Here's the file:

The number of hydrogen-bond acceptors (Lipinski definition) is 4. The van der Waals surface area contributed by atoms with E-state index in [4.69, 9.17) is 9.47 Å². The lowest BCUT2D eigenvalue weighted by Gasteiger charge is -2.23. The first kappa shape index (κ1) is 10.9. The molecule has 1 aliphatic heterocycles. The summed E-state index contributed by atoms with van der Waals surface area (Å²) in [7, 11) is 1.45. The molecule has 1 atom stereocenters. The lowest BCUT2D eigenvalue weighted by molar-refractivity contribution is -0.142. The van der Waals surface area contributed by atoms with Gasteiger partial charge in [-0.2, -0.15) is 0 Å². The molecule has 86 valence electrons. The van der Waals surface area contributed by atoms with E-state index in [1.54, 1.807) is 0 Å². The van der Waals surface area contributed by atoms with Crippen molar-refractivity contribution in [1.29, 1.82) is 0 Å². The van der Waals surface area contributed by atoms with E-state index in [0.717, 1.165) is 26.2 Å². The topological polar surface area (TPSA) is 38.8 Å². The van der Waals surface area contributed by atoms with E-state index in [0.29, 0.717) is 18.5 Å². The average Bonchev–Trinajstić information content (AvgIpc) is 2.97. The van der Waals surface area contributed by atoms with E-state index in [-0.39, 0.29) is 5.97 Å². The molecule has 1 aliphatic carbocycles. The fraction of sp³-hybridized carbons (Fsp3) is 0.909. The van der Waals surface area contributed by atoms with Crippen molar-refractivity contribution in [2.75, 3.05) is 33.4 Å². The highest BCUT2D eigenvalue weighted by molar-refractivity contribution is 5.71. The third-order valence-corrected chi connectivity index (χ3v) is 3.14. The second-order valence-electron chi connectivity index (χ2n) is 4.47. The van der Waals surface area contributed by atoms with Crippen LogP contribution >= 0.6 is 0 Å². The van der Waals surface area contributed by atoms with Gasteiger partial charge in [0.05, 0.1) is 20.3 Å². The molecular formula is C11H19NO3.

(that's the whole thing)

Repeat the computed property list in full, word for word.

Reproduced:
The number of hydrogen-bond acceptors (Lipinski definition) is 4. The van der Waals surface area contributed by atoms with E-state index in [4.69, 9.17) is 9.47 Å². The lowest BCUT2D eigenvalue weighted by Gasteiger charge is -2.23. The first kappa shape index (κ1) is 10.9. The molecule has 1 aliphatic heterocycles. The summed E-state index contributed by atoms with van der Waals surface area (Å²) in [7, 11) is 1.45. The molecule has 1 atom stereocenters. The lowest BCUT2D eigenvalue weighted by molar-refractivity contribution is -0.142. The van der Waals surface area contributed by atoms with Gasteiger partial charge in [-0.2, -0.15) is 0 Å². The molecule has 86 valence electrons. The van der Waals surface area contributed by atoms with E-state index in [1.54, 1.807) is 0 Å². The van der Waals surface area contributed by atoms with Crippen molar-refractivity contribution in [1.29, 1.82) is 0 Å². The van der Waals surface area contributed by atoms with E-state index in [0.717, 1.165) is 26.2 Å². The topological polar surface area (TPSA) is 38.8 Å². The van der Waals surface area contributed by atoms with E-state index in [0.29, 0.717) is 18.5 Å². The average Bonchev–Trinajstić information content (AvgIpc) is 2.97. The van der Waals surface area contributed by atoms with E-state index in [-0.39, 0.29) is 5.97 Å². The molecule has 1 aliphatic carbocycles. The fraction of sp³-hybridized carbons (Fsp3) is 0.909. The van der Waals surface area contributed by atoms with Crippen molar-refractivity contribution in [2.75, 3.05) is 33.4 Å². The highest BCUT2D eigenvalue weighted by molar-refractivity contribution is 5.71. The third-order valence-corrected chi connectivity index (χ3v) is 3.14. The second-order valence-electron chi connectivity index (χ2n) is 4.47. The van der Waals surface area contributed by atoms with Crippen LogP contribution >= 0.6 is 0 Å². The van der Waals surface area contributed by atoms with Gasteiger partial charge in [0.05, 0.1) is 20.3 Å². The molecular formula is C11H19NO3.